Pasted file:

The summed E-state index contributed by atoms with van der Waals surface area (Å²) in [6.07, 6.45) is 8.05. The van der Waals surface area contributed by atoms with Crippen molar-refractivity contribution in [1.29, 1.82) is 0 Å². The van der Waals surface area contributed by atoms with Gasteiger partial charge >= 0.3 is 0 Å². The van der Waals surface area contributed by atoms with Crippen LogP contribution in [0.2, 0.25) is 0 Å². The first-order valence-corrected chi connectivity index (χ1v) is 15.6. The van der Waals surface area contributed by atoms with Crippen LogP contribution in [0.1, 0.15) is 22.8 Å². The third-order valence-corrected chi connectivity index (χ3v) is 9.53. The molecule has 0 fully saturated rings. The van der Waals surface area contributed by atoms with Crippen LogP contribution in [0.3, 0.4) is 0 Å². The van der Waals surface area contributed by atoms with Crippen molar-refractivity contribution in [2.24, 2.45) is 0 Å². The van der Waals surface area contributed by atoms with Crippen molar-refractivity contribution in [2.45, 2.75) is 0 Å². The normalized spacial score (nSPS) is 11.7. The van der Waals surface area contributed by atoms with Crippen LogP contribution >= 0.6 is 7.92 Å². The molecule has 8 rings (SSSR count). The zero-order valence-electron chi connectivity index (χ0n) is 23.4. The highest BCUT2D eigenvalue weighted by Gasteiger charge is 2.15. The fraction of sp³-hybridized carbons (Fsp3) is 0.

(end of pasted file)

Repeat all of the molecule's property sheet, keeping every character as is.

The summed E-state index contributed by atoms with van der Waals surface area (Å²) in [6.07, 6.45) is 8.05. The van der Waals surface area contributed by atoms with Crippen molar-refractivity contribution in [1.29, 1.82) is 0 Å². The van der Waals surface area contributed by atoms with Gasteiger partial charge >= 0.3 is 0 Å². The van der Waals surface area contributed by atoms with Crippen LogP contribution in [0.2, 0.25) is 0 Å². The first-order valence-corrected chi connectivity index (χ1v) is 15.6. The van der Waals surface area contributed by atoms with Crippen LogP contribution in [0.1, 0.15) is 22.8 Å². The third-order valence-corrected chi connectivity index (χ3v) is 9.53. The molecule has 0 fully saturated rings. The van der Waals surface area contributed by atoms with Crippen LogP contribution in [0.3, 0.4) is 0 Å². The van der Waals surface area contributed by atoms with Crippen molar-refractivity contribution in [2.24, 2.45) is 0 Å². The van der Waals surface area contributed by atoms with Crippen molar-refractivity contribution in [2.45, 2.75) is 0 Å². The normalized spacial score (nSPS) is 11.7. The van der Waals surface area contributed by atoms with Crippen LogP contribution >= 0.6 is 7.92 Å². The molecule has 8 rings (SSSR count). The zero-order valence-electron chi connectivity index (χ0n) is 23.4. The highest BCUT2D eigenvalue weighted by Gasteiger charge is 2.15. The fraction of sp³-hybridized carbons (Fsp3) is 0.